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DISCOURSE

ON THE

USE AND INTENTION

OF SOME

REMARKABLE PASSAGES

OF THE

Scripture,

NOT COMMONLY UNDERSTOOD.

ADDRESSED TO THE

READERS OF A COURSE OF LECTURES

OU THE

FIGURATIVE LANGUAGE OF THE HOLY SCRIPTURE.

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PREFACE.

XN a course of lectures on the figurative language of the Scripture (a work which has two characters, according to the fate of all my writings) the tenth lecture treats of the miracles of our Saviour, as signs of his saving power upon the souls of men; which, to common readers, appear only as miraculous cures wrought upon their bodies. My plan is not complete unless something be added on other signs and significant actions and events, which frequently occur in the Old and New Testament, and are little noticed in these days, though

the the early writers of the Christian church were not unacquainted with them.

A sign is a kind of prophecy, which speaks by things and actions instead of words. When the Jews demanded a sign of GhrisT*, they meant some miracle; to shew, by an act of divine power, the truth of his divine mission; but he gave them a sign of the prophetic sort, such as I am now speaking of, the sign of the prophet Jonah, swallowed by the fish; of which kind of sign they seemed to have no knowledge; and I have reason to think there are many Christians who know as little about theni as the Jews did, and suppose authors to be scarcely in their senses when they treat of them. But all the signs of the Scripture are excellent, if we have a key to them, and will give both delight and edification to people of devout affections.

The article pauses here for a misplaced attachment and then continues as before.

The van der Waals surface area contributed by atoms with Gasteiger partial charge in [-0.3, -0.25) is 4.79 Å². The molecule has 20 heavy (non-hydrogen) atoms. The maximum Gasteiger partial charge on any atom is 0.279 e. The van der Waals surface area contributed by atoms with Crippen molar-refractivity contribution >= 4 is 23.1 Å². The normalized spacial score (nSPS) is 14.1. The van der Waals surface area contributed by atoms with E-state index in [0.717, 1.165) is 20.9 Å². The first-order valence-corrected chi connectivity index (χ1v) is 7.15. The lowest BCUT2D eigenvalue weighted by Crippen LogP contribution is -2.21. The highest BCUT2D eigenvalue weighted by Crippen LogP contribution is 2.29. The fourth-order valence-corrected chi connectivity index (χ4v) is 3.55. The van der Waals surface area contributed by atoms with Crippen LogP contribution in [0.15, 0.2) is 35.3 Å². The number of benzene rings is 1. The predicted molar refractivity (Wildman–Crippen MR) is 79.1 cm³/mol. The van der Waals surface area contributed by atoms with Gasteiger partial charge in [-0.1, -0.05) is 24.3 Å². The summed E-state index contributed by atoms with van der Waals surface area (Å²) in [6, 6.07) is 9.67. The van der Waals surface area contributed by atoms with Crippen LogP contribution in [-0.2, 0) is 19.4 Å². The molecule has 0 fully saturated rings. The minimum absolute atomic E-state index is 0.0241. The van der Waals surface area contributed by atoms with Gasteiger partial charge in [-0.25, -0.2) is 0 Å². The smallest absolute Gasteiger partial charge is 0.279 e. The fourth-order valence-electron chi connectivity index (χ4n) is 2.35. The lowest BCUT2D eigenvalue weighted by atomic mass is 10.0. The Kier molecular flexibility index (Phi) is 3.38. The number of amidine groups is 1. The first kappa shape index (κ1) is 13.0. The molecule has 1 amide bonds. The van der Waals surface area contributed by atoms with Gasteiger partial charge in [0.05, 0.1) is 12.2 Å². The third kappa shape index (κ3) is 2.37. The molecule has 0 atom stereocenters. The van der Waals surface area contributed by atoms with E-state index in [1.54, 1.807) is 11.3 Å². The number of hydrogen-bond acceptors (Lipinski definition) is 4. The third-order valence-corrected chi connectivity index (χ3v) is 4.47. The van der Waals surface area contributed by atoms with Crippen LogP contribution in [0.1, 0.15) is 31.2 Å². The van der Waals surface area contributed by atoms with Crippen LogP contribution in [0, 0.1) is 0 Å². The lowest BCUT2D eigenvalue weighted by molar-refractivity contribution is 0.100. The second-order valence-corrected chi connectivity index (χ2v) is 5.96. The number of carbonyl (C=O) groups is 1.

It hath been shewed, in the second and third lectures, that the great use of Nature, in the hand of God, is to instruct man; and, from

the

• Matthew sii. 38.

the works of Nature, give him a right understanding of such things as are above Nature; and the matter is beyond dispute, because the fact speaks for itself. Yet, to my astonishment, this is denied, and even scouted by learned men, who profess a critical judgment of all literary productions; though this sublime and delightful method of teaching is notorious throughout the Old and New Testament. But, alas! when they think they see what they call Hutchinsonian, though it be exactly what Christians knew and taught above a thousand years ago, gentlemen are seized with such fears and suspicions as do not become wise men; falsly (and I may say, weakly in those who ought to know better) ascribing things to Hutchinson, which were borrowed from Origen. Let any candid man open his eyes, and look into the Bible: he will there discover, that the visible world is a school, in which God teaches us by earthly things the nature of heavenly, as Christ taught Nicodemus. But the Christian, with a mind and an education similar to those of NicodeVol. iv. T mus,

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